United States District Court, W.D. Louisiana, Lafayette Division
B. Whitehurst, United States Magistrate Judge.
petitioner Nathaniel McCoy, a prisoner in the custody of
Louisiana's Department of Corrections, filed the instant
petition for writ of habeas corpus pursuant to 28 U.S.C.
§2254 on January 14, 2019. [Rec. Doc. 1] An Amended
Petition was filed on February 22, 2019 [Rec. Doc. 6] and
Petitioner was granted leave to proceed in forma pauperis on
March 1, 2019. [Rec. Doc. 9] Petitioner attacks his 2016
conviction for manslaughter and the forty (40) year sentence
imposed thereon by the Twenty-Seventh Judicial District
Court, St. Landry Parish. This matter has been referred to
the undersigned for review, report, and recommendation in
accordance with the provisions of 28 U.S.C. §636 and the
standing orders of the Court.
of the Case
March 28, 2019, the undersigned ordered Petitioner to either:
(1) dismiss the unexhausted claims set forth in his petition
and request that the court review those claims that were
properly exhausted; or, (2) dismiss his entire petition and
attempt to exhaust state remedies that remain available to
him with respect to the claims that have not yet been
litigated in the Louisiana courts. [Rec. Doc. 10]
April 8, 2019, in response to the Court's Order,
Petitioner filed a Motion to Stay, asking this Court to stay
the instant proceedings to allow him to raise his
post-conviction claims in the state courts. [Rec. Doc. 11]
United States Supreme Court has suggested that a petitioner
is entitled to file a “protective” petition in
federal court and request stay and abeyance notwithstanding
his failure to fully exhaust state remedies. See Pace v.
DiGuglielmo, 544 U.S. 408, 416 (2005). However, such a
motion is only appropriate in limited circumstances. See
Rhines v. Weber, 544 U.S. 269, 277 (2005). Specifically,
to be entitled to a Rhines stay, the petitioner must
show: (1) good cause for his failure to exhaust his claims,
(2) his unexhausted claims are not plainly meritless, and (3)
there is no indication that the petitioner engaged in
intentionally dilatory litigation tactics. See
Rhines, 544 U.S. at 277. Good cause for failing to
exhaust state avenues of relief is a balance of the interests
served by the exhaustion requirement and finality with the
clear instruction to litigants to ensure each federal claim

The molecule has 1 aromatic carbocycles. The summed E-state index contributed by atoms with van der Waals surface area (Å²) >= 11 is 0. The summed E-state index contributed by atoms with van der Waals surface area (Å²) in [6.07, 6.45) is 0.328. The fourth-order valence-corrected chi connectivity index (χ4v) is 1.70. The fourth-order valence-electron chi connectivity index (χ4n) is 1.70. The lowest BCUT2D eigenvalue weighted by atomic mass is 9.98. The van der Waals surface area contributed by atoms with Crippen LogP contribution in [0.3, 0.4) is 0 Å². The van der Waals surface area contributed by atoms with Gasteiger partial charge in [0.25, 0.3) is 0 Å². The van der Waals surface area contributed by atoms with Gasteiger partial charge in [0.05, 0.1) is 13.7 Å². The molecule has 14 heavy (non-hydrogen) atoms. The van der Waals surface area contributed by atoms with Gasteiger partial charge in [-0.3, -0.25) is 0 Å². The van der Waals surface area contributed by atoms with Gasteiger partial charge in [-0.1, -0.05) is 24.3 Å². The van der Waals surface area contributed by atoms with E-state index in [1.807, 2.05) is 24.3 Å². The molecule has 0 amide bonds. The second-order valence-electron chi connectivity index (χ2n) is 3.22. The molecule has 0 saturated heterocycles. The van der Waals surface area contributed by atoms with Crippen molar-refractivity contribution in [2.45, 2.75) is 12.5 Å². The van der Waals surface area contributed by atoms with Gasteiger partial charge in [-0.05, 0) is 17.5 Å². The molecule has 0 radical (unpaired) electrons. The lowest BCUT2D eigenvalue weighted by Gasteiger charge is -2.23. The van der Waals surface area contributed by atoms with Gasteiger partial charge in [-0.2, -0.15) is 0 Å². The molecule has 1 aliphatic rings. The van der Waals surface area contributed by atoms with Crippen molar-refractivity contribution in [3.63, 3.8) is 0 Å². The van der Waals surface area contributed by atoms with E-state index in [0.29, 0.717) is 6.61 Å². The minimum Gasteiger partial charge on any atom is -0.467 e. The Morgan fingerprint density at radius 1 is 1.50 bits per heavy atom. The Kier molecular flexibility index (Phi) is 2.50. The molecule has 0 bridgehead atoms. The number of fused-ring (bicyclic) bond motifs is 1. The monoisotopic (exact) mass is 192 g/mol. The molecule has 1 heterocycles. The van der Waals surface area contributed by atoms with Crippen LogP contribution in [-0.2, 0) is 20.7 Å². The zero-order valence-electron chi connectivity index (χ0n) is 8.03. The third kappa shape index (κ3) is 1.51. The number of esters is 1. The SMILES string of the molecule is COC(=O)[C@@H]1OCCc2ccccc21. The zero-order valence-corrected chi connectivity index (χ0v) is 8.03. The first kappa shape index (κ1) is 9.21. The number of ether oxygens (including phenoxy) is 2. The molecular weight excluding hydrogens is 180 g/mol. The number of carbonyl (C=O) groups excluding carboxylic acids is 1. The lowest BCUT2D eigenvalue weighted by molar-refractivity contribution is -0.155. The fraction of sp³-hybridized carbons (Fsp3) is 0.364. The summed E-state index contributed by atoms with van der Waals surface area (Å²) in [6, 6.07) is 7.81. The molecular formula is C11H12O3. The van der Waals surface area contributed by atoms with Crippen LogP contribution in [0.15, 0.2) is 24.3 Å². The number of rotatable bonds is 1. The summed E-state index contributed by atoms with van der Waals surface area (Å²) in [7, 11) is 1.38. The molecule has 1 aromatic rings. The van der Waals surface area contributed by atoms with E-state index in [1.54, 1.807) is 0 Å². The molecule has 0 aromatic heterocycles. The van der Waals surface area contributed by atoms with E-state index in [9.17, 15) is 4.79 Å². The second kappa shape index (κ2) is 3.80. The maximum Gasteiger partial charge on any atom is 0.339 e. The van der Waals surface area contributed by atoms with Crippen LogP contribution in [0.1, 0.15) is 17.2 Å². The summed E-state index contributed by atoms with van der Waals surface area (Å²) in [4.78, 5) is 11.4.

has been taken to state court first. See Rhines, 544
U.S. at 276-77 (citing Rose v. Lundy, 455 U.S. 509,
520 (1982)). The Supreme Court has not articulated a specific
test for good cause to justify stay and abatement. See
Pace v. DiGuglielmo, 544 U.S. 408, 416 (2005). It has
found that “reasonable confusion about whether a state
filing would be timely will ordinarily constitute ‘good
cause'” under Rhines. Id. at
416-17. Courts have also found good cause to stay and abate a
mixed petition based on ineffective assistance of
post-conviction counsel, the prosecution's wrongful
withholding of evidence, or other external objective factors
not fairly attributable to the petitioner. See Doe v.
Jones, 762 F.3d 1174, 1182 (10th Cir. 2014), cert.
den'd, (U.S.2015) (canvassing reasons federal courts have
found good cause to stay and abate).
Court finds that Petitioner has not shown good cause for his
failure to exhaust claims prior to filing his petition for
writ of habeas corpus. He has provided no justification for
his failure to file a post-conviction application.
he has the option to dismiss his unexhausted claims and
proceed with only his exhausted claims. However, Petitioner
is put on notice that, if he dismisses the unexhausted claims
at this time, he may be precluded from bringing those claims
in the future. Specifically, the law with respect to
successive petitions requires a petitioner to obtain
authorization from the appropriate court of appeals before
filing a second or successive petition. 28 U.S.C.
§2244(b)3)(A). Otherwise, the entire petition can be
dismissed without prejudice at this time. Since
petitioner's judgment of conviction did not become final
under the provisions of 28 U.S.C. §2244(d)(1)(A) until
June 24, 2018, he would be able to timely bring his claims
before this Court at a later date, provided he promptly
begins the post-conviction process.
IT IS ORDERED that the Motion to Stay [Rec.
Doc. 11] is DENIED.
IS FURTHER ORDERED that Petitioner comply with this